S = Salvage value percentage
T = Sales tax
F = Freight
TF = Tire factor
AH = Annual use hours
EH = Economic life hours
- Cost of Facilities Capital (CFC): Cost of Facilities Capital (CFC), which is not the same as interest charges, addresses the cost of money invested, whether the machinery is purchased with cash or financed. CFC is calculated by the following formula:[((N – 1) x (1 + S) + 2) * CMR] / (2 x N) = CFC factor(CFC factor * P)/AH = Hourly CFC Cost
N = Economic life in years (Economic hours/Annual Hours)
S = Salvage value percentage
CMR = Cost of money rate (as set by the Treasury Department each January 1 and July 1)
P = Manufacturer’s List Price
CFC = Cost of facilities capital
AH = Annual hours
- Equipment Overhead: Equipment overhead costs include the direct costs of normal risk insurance and property taxes along with the indirect costs of storage, security, mechanics supervision, inspection, licenses, and record keeping.Profit, project overhead, and general company overhead costs such as office facilities and supplies are not included.Overhead is listed as one total hourly dollar figure. Some of these costs may be recovered in project or general company overhead. To avoid duplication of recovered costs, adjustments may be necessary for items in the total overhead cost. The following approximate breakdown of the overhead costs shows the percentage by which the specific overhead items can be modified or eliminated from the total overhead costs:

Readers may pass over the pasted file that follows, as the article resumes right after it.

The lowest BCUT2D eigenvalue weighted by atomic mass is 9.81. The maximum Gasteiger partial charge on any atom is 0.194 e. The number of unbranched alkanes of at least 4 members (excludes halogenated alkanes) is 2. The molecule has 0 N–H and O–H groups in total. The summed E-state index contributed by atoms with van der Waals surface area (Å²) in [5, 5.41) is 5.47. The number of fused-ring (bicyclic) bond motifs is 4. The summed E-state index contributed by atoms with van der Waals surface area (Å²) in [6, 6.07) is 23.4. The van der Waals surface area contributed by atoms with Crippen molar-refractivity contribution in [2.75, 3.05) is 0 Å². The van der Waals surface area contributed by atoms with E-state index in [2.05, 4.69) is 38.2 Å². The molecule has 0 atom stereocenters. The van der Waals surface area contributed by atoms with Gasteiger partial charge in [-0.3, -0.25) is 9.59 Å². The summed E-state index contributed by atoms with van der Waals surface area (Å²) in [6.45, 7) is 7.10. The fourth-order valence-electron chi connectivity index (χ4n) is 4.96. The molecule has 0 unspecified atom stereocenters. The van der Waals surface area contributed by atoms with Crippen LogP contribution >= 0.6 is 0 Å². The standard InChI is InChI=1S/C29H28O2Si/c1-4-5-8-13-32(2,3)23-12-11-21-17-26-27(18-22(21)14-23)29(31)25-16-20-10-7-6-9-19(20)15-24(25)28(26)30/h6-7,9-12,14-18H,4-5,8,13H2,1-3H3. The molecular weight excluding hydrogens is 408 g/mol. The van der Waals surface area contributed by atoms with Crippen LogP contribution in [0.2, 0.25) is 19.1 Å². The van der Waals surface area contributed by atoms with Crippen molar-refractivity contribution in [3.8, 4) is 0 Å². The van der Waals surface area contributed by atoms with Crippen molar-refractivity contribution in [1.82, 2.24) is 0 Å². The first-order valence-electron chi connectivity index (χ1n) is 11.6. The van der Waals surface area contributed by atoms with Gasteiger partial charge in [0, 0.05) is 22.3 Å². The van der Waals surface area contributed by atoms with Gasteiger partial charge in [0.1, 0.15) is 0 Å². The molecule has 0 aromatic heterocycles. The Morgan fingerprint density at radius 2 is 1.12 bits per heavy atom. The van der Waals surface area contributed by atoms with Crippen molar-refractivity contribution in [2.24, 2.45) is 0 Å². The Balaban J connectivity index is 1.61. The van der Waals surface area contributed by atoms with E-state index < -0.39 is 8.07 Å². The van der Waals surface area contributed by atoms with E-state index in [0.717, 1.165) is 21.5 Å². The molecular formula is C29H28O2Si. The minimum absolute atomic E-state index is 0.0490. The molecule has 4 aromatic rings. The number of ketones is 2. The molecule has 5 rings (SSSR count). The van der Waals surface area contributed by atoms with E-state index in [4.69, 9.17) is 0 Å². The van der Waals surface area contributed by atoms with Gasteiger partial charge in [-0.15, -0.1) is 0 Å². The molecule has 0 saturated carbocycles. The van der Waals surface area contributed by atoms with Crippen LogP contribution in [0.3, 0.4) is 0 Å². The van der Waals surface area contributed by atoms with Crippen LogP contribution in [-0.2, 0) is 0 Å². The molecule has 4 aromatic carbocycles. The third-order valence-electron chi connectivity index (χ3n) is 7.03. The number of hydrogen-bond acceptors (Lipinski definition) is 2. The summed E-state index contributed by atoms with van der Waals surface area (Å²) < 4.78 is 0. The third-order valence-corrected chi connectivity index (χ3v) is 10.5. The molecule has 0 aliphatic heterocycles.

Approximate % of Total Overhead
Storage, Security 7%
Record Keeping 2%
Mechanics' Supervision, Inspection 9%
- Overhaul: Ownership rates include an allowance for major overhaul costs necessary to keep a machine functional throughout its economic life. This allowance covers the periodic rebuilding of engines, transmissions, undercarriages, hydraulic pumps, cylinders and other major components.This item does not include complete overhauls and remanufacturing, the type of which is done to extend the economic life of the equipment. These types of overhaul and remanufacturing costs should be treated as capital expenditures, and depreciated over a newly established economic life.Some adjustments to the base rates are appropriate. If, for example, the economic life is shortened due to severe working conditions, then overhaul Labor and Parts costs should be adjusted to reflect the faster accrual rate. This principal does not apply however, if the economic life is adjusted for tax accounting purposes or for any other reason except actual job conditions.
Actual overhaul and field repair costs increase with equipment age, regardless of job conditions. The Internal Charge Rate Calculator calculates these costs by assuming a steady accrual of funds that will be used when needed. This means that the amount accrued in earlier stages of equipment life will be more than immediately needed, but will be offset by the higher funds needed toward the later stages of equipment life.